How To Prevent Periwound Maceration With VAC Therapy

Jason R. Hanft, DPM, and Maribel Henao, DPM

Maintaining an airtight seal with VAC therapy may be difficult for highly exudating wounds and wounds that are irregular in size. Given these challenges, these authors present a novel technique to address this issue and reduce the risk of periwound maceration.

   Despite the number of different modalities that exist for the treatment of acute and chronic wounds, VAC therapy (Vacuum Assisted Closure, KCI) has proven to be an effective and valuable tool for treating complex wounds.1-4 The VAC device utilizes the concept of negative pressure wound therapy (NPWT), in which controlled subatmospheric pressure causes mechanical stress to the tissue, which in turn causes the wound to close.5,6

   Negative pressure wound therapy removes excess interstitial fluid, causes increased vascularity, decreased bacterial colonization and produces a response on the tissues around the wound through mechanical forces.7 All of these factors assist to increase the rate of healing with very little trauma to the patient.

   The VAC therapy device utilizes a reticulated polyurethane foam dressing that one places in contact with the wound, maximizing the potential for tissue ingrowth.7 Additionally, the foam ensures equal distribution of sub-atmospheric pressure to every part of the wound that is in contact with the foam. An adhesive dressing secures the foam. This facilitates a semi-occlusive environment and helps to protect the periwound skin.

   The physician then attaches the pump to the adhesive dressing, which is connected to a computerized therapy unit that delivers either intermittent or continuous suction. Settings are adaptable on the unit and the settings depend on the type and complexity of the wound. The fluid is drawn from the pump into a canister located on the VAC therapy unit. Warnings sound when the canister fills, preventing egress of the fluid into the patient. VAC therapy is a very convenient and valuable tool for healing wounds.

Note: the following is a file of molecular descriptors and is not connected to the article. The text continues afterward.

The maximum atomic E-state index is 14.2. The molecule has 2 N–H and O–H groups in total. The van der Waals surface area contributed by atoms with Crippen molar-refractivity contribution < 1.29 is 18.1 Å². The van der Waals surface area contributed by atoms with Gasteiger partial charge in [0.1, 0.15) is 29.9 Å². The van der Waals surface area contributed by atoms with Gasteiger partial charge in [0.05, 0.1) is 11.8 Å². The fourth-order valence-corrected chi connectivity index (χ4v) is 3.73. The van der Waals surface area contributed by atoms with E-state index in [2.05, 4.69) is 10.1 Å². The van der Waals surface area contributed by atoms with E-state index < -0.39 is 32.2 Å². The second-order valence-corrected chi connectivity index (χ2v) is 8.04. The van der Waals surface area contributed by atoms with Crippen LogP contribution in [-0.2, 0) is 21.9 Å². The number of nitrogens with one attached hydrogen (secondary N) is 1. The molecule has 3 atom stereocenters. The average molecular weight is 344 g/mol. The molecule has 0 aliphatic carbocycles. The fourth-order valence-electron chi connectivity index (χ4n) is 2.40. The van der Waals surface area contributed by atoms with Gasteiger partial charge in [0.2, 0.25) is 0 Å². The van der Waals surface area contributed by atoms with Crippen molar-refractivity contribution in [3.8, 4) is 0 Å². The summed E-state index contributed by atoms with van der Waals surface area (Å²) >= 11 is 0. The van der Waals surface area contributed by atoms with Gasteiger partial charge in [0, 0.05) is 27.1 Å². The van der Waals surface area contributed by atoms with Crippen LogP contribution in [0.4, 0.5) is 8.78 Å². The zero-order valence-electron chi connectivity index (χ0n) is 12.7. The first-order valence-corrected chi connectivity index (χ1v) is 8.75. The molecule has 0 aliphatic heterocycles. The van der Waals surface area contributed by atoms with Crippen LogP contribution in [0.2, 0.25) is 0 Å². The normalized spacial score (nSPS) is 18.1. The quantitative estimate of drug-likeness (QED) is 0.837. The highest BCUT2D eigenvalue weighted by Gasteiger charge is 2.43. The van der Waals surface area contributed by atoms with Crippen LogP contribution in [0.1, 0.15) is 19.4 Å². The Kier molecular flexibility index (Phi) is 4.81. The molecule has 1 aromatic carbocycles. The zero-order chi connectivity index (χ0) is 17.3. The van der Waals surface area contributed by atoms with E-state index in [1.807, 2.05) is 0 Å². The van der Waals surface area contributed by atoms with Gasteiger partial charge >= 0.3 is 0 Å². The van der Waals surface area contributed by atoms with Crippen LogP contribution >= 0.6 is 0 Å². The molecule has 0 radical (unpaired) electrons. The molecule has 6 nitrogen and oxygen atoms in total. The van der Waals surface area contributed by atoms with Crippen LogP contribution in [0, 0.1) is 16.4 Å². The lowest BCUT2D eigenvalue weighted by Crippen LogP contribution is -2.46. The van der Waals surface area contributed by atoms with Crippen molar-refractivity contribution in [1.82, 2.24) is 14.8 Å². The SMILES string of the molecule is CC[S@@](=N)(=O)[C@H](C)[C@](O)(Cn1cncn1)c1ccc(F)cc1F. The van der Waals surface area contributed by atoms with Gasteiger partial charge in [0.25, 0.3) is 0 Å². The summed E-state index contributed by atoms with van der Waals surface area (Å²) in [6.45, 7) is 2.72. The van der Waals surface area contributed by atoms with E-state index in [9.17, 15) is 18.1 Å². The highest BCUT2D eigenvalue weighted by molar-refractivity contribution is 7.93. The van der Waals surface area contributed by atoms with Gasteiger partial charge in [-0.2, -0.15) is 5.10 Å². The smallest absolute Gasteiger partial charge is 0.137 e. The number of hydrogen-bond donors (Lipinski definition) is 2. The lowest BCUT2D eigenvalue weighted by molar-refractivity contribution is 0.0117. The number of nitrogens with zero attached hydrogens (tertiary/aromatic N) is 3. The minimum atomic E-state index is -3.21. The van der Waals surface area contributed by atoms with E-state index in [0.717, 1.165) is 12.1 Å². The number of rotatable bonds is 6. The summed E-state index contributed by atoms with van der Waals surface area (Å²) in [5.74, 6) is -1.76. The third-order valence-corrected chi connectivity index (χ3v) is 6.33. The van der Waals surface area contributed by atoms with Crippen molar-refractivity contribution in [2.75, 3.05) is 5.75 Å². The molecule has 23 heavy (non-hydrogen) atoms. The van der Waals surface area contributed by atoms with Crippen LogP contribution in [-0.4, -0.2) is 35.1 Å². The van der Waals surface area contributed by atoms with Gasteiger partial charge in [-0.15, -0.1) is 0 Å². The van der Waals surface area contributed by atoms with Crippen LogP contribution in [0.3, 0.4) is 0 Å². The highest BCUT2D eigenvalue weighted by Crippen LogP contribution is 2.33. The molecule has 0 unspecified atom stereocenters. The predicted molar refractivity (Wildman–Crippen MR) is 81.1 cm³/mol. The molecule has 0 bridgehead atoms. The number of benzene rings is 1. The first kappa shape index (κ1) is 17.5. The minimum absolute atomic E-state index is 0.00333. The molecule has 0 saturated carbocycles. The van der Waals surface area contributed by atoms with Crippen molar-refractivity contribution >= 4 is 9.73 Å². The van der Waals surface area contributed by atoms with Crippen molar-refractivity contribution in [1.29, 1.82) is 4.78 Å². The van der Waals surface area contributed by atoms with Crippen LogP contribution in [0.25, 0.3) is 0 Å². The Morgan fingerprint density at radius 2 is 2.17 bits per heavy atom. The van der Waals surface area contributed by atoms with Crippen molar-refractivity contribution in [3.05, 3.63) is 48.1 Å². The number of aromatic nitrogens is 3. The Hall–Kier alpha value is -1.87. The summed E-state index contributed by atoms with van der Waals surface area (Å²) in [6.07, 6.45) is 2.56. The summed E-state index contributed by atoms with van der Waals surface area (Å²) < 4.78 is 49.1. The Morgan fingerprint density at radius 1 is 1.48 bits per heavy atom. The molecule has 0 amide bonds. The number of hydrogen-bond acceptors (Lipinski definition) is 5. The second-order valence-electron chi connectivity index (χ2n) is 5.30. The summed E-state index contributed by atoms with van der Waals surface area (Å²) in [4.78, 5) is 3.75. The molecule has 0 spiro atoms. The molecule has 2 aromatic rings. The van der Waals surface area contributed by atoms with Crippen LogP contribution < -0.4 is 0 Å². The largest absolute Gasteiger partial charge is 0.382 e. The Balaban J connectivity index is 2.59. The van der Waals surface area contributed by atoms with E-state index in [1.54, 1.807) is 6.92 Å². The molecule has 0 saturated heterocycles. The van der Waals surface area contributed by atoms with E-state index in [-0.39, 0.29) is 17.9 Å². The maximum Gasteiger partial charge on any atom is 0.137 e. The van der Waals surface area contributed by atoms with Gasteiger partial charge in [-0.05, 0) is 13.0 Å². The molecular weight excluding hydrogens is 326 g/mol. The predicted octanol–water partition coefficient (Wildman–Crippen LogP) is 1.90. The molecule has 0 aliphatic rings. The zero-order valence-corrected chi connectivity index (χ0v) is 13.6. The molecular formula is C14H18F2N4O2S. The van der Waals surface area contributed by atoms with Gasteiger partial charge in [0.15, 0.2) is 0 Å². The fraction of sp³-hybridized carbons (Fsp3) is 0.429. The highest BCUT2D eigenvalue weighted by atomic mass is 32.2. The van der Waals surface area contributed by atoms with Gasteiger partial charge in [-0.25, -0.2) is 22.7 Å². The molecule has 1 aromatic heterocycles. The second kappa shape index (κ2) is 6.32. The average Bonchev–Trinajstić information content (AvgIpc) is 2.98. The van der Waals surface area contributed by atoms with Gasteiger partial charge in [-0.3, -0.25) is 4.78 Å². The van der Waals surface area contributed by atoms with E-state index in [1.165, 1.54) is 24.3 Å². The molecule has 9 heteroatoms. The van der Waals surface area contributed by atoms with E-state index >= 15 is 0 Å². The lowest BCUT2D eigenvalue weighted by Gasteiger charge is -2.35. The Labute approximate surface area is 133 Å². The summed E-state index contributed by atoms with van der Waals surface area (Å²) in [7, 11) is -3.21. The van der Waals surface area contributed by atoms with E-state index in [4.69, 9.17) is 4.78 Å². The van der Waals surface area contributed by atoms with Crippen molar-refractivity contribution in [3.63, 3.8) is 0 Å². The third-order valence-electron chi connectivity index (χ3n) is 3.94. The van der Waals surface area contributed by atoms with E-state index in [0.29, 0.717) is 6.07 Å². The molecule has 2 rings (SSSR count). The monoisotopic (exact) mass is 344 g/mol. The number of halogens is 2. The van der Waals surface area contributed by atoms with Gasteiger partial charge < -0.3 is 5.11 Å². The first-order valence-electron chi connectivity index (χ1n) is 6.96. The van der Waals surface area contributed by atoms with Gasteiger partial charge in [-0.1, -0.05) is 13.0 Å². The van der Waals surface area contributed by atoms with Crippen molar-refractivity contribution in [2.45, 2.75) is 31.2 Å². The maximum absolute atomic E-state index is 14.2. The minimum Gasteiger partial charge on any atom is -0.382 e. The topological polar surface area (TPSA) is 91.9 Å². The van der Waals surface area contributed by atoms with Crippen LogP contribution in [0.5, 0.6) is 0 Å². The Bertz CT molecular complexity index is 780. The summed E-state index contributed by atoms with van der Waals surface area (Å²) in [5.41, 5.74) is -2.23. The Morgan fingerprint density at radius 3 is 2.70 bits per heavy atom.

Overcoming The Challenge Of Difficult Wounds

Despite the practicality of VAC therapy, foot wounds can be a challenging and difficult area for placement of the VAC therapy device. It can be difficult to maintain an airtight seal for wounds that are in close proximity to other structures such as web spaces, highly exudating wounds or irregular shaped wounds.

   Loss of this seal will cause extravasation of fluid, resulting in periwound maceration and an inability of the VAC therapy device to function properly. In a study by Armstrong and colleagues that discussed the outcomes of subatmospheric pressure dressing on diabetic foot wounds, 19.4 percent (six out of 31) of the patients in the study had a complication of periwound maceration.1

   To help prevent this complication from occurring, one may create a durable seal with the VAC therapy device by using the Eakin® cohesive seal (TG Eakin Ltd.). The Eakin cohesive seal is a highly moldable, hydrocolloid product, which provides a waterproof and moisture absorbing skin barrier.8 It comes in two sizes (small and large) and helps to stop leakage and absorb moisture, preventing maceration and irritation around skin edges. The cohesive seal provides double-sided adhesion and is completely moldable. One may break, rejoin or layer the seal, and it is easy to remove.

A Step-By-Step Guide To Getting An Airtight Seal

Add new comment